industrial society and its voracious appetite for energy. For those who know the
background of the conflict, John Boyden is a monumental figure of greed and
corruption who played a key role in the passage of the 1974 Act. What is not as
well noted is that John Boyden had tremendous help from a consortium of energy and
utility companies called WEST Associates that provide electrical power to the major
cities of the Southwest. John Boyden died in the 1980s but WEST Associates, of
which Southern California Edision is a member, marches on.

The territory of both the Navajo Nation and Hopi Tribe were, in the 1970s, prime
candidates for inclusion as a “National Sacrifice Area.” The tremendous resources
of coal and uranium, and lack of concern, technology and money for remediation, led
many bureaucrats and scientists to advocate the designation of these lands as
“National Sacrifice Areas” to be killed on the altar of industrial and military
energy needs with both Navajo and Hopi removed to another area. Redirection of
energy consumption and conservation measures implemented as a result of the oil
shocks of the 1970s plus public opposition to the environmental and economic costs
of nuclear power led policymakers to drop these plans in the late 1970s and early

Originally conceived under the “liberal” Carter presidency, these destructive and
inhuman energy plans have been picked up and resurrected under the Bush regime.
Unlike the 1980s, the petroleum crunch may now be permanent putting tremendous
pressure on indigenous communities to give up their remaining lands for coal,
natural gas and uranium. If history is any guide, the destruction of native lands
and people can only lead to global destruction from which no person, nation or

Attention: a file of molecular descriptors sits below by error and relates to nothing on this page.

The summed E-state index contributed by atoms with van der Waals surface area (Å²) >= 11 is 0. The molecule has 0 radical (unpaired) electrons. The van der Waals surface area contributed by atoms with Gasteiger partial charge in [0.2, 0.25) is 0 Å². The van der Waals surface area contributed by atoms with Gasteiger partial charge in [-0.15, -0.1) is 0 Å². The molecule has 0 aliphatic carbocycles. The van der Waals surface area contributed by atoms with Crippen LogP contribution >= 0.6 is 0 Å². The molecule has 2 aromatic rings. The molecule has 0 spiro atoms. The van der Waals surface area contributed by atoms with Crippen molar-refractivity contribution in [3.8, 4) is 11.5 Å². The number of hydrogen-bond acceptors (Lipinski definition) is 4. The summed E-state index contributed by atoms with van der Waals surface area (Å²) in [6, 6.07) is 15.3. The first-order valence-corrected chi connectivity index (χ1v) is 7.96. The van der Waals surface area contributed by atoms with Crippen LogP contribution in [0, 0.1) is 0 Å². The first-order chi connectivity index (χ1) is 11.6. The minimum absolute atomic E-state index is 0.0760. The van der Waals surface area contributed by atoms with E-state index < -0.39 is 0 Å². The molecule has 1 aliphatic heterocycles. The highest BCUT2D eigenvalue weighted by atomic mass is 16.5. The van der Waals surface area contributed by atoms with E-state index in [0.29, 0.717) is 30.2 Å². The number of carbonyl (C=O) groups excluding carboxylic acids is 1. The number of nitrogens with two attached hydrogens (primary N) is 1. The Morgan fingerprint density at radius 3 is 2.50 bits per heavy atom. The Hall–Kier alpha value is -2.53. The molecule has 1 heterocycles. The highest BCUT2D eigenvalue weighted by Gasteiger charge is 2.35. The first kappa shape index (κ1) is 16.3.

environment will escape.


1. “Geopolitics of the Navajo-Hopi ‘Land Dispute’” by John Redhouse


This is an excellent account of the land conflict putting it into its
historical-economic-political context and providing an excellent argument in support
of the Grandmothers of Black Mesa’s thesis that the desire for mineral resources are
the driving force behind the conflict.

2. “Requiem for Big Mountain: The Road to Relocation is Unrelenting,” Weinberg,
Bill. Native Americas. Ithaca: Sep 30, 1997.Vol. XIV, Iss. 3; pg. 30

This article give an excellent account of the genesis of the WEST group which has
proven far deadlier and longlived than John Boyden.

“The Begay family says their gravesites were bulldozed through by Peabody when the
Black Mesa mine opened. Peabody denies this. Glenna Begay’s son Carlos works tot
Peabody’s Kayenta mine and lives in the town of Kayenta, just north of Black Mesa.
“I’d rather live an Indian life here,” he says at his mother’s homesite. “But I
can’t build a new home because of the construction ban.”
These consequences were anticipated. In 1974, a National Academy of Science study
for the Nixon administration, “Rehabilitation Potential of Western Coal Lands,”
drawing on earlier proposals by the Ford Foundation, called for energy-rich areas
that cannot be effectively restored after exploitation to be declared “National
Sacrifice Areas.” This phrase was incorporated into the Nixon energy policy document
Project Independence, a response to the “oil shock” of the Arab embargo which called
for aggressively developing domestic energy resources. Much of Project Independence
was incorporated into the Carter energy program, which pledged to “cut through the
red tape, the delays and endless roadblocks to completing key energy projects.” In
1978, the Energy Department’s Los Alamos Labs in New Mexico issued studies
considering “rezoning uranium mining and milling districts to forbid human
habitation.” Exxon proposed Four Corners become a “National Energy Zone” outside
usual regulations. It was in this atmosphere that WEST was born.”

Read more on Senate Bill 1003